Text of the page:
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We met the law enforcement runners at TD Bank and prepared to go. They were led by motorcyclists and police cars. It was an incredible sight. When they arrived at the stadium, all of the athletes were ready for the Parade of Athletes. Each borough carried a sign down a tunnel made up of volunteers while we clapped, cheered, and gave high fives.

After that, it was time for the torch! It wasn’t lit because that would have been bad on such a windy day, but it still made me and everyone there so excited. It was the perfect image of what Special Olympics really is. The entire community got
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Valerie winning her second gold medal!

For most of the day, I followed a National Games gold medalist named Valerie around as she competed in Standing Long Jump and Running, and we were able to talk a lot. She was so nice and told me all about National Games and World Games (which was in Shanghai when she went). I felt very welcome with her and her family as they waited between events.

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Healthy Eyes

Once her events were over, I explored the Olympic Village. Volunteers were giving out lunches for all the athletes and other volunteers. There was a Special Olympics New York store, and most importantly, there was Healthy Athletes. Healthy Athletes is a program at Special Olympics competitions where medical volunteers examine athletes. There were four stations: Fit Feet, Healthy Hearing, Healthy Eyes, and Healthy Smiles. In each station, a medical examiner checked each athlete and explained about proper health.

IMG_5099Later, I was able to watch the Powerlifting, which was my favorite part of the whole day. It was incredible how much the athletes were able to lift, and I loved how most of the athletes had taken on a persona for powerlifting. My favorite was The Skullcrusher. Every time I would go to take a picture of him, he would whip out a rubber skull and actually crush it. Other notable names were The Gentle Giant and Mr. USA.

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The Skullcrusher

All in all, medals were won at the Metro Tournament, athletes were happy, their families were proud, and Special Olympics staff was tired. It’s crazy how much I learned about Special Olympics New York with this one event. It was an incredible way to start my internship, and I’m very thankful for it.

Here are some more photos from the day:

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From top to bottom: 2015 World Games athlete Thomas and his dad, Doug; Valerie competing in the Standing Long Jump; an athlete winning gold

Check in tomorrow for Day 2 of my countdown! 

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Countdown to the World Games: Day 4!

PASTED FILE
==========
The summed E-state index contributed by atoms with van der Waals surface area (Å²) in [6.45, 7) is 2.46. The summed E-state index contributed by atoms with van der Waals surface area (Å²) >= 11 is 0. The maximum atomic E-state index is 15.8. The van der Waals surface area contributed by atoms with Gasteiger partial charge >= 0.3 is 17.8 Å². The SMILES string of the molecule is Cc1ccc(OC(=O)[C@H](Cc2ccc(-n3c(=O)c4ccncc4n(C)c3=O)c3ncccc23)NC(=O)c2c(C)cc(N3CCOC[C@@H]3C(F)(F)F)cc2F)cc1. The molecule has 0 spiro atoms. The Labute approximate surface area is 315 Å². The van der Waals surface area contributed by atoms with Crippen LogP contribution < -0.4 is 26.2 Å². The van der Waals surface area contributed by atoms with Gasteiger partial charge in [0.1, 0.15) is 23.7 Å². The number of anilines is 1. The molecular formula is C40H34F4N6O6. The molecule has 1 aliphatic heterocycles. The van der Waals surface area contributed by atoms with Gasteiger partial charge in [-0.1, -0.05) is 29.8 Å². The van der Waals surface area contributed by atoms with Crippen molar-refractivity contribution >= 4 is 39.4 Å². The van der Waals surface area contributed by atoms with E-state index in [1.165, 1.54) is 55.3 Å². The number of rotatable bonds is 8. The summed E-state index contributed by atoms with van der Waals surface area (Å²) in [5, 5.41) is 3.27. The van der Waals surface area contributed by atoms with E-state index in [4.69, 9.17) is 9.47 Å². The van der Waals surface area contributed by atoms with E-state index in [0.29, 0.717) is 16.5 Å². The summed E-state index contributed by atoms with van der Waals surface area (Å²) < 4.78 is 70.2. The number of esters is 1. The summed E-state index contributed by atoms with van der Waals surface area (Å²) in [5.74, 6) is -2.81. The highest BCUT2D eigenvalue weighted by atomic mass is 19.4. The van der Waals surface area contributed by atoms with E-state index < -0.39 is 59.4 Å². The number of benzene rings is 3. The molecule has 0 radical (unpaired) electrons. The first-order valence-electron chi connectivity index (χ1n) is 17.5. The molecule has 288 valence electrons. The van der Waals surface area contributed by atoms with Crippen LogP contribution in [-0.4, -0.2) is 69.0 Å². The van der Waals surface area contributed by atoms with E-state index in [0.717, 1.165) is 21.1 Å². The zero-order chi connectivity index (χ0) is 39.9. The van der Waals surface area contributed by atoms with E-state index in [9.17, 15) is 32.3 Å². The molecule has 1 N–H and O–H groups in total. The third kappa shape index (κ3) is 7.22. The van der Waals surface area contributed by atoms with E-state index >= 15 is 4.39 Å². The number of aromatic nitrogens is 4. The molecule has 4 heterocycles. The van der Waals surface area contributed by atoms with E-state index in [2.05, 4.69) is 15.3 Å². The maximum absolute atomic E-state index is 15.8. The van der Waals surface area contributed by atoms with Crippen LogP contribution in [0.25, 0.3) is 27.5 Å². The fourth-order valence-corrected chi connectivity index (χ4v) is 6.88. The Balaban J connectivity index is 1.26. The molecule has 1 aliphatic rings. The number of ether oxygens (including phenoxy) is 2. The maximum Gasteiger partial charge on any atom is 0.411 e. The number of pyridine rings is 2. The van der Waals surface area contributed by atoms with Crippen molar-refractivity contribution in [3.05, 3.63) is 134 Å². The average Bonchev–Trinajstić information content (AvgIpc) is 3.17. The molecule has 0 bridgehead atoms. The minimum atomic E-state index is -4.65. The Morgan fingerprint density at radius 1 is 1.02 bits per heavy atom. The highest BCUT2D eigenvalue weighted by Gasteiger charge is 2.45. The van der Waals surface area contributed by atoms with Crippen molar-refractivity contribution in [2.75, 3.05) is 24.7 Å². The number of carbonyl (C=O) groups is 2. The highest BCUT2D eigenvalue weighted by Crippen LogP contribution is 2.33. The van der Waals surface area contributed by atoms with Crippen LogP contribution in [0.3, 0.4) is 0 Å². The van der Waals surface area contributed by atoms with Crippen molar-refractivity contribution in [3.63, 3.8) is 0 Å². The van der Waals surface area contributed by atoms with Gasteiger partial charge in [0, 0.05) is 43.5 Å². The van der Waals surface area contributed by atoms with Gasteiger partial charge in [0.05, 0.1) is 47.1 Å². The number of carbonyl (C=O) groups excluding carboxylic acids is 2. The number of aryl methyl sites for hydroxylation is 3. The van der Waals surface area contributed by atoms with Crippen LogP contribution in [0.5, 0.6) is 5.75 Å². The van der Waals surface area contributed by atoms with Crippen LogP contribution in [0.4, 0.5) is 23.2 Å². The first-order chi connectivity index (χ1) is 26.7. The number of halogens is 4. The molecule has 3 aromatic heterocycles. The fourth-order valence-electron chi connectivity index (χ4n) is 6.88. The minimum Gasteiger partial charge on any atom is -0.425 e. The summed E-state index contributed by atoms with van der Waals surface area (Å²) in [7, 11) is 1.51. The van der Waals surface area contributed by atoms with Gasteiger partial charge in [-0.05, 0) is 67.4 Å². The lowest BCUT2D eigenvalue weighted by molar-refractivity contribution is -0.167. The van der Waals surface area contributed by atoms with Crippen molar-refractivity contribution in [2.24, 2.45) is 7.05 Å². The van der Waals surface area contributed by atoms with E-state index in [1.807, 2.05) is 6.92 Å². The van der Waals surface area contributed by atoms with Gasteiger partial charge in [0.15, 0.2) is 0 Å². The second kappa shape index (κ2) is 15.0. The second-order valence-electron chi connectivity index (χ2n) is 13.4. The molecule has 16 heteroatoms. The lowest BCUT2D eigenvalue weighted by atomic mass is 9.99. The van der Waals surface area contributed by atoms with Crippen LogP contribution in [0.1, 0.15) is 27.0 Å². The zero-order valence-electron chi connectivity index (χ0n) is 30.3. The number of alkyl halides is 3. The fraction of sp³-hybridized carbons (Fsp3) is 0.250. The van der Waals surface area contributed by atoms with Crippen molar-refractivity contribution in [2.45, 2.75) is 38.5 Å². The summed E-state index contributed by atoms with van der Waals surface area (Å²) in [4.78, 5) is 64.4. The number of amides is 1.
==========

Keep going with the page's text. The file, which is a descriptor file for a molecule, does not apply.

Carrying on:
Syracuse, where 2015’s Winter State Games were held, is cold. However, my next experience with Special Olympics New York was even colder. On February 24, I ventured to the Special Olympics Showcase at Bryant Park. It was freezing, but I had the best time!IMG_4327

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Johnny Weir

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John Coughlin and Caydee Denney

In true Olympic spirit, Special Olympic and Olympic skaters teamed up to create an amazing showcase for ice skating fans. I was in awe of their talent and courage. I have a hard enough time moving forward on ice, but both the Special Olympic and Olympic athletes were doing so many crazy routines! It was an especially cool experience for me because many of the Special Olympics athletes had skated at the State Games, and I was able to see how much they had improved since then.

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A Special Olympics athlete who also competed at the State Games

The MCing of the event was also a collaboration between the Special Olympics and the Olympics. Johnny Weir, one of my favorite figure skaters and Olympians, and a very charismatic Special Olympics athlete announced each skater. In addition to the Special Olympics athletes, Ashley Wagner, John Coughlin and Caydee Denney, and Johnny Weir performed.

As someone with a very strong passion for the Olympic Movement, this was a gold medal event for me. It reminded me that even though it was winter and my classes were hard, this was the reason for everything I was doing, and it still is. Someday when I’m done with college, I will work to make events like this happen. Until then, I’ll keep volunteering, interning, blogging, and supporting all of the athletes of Team USA.

From top to bottom: Ashley Wagner, two Special Olympics athletes, and John Coughlin and Caydee Denney
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Check in tomorrow for Day 3 of my countdown to the World Games! 

Countdown to the World Games: Day 5

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Me with the Special Olympics   Flame of Hope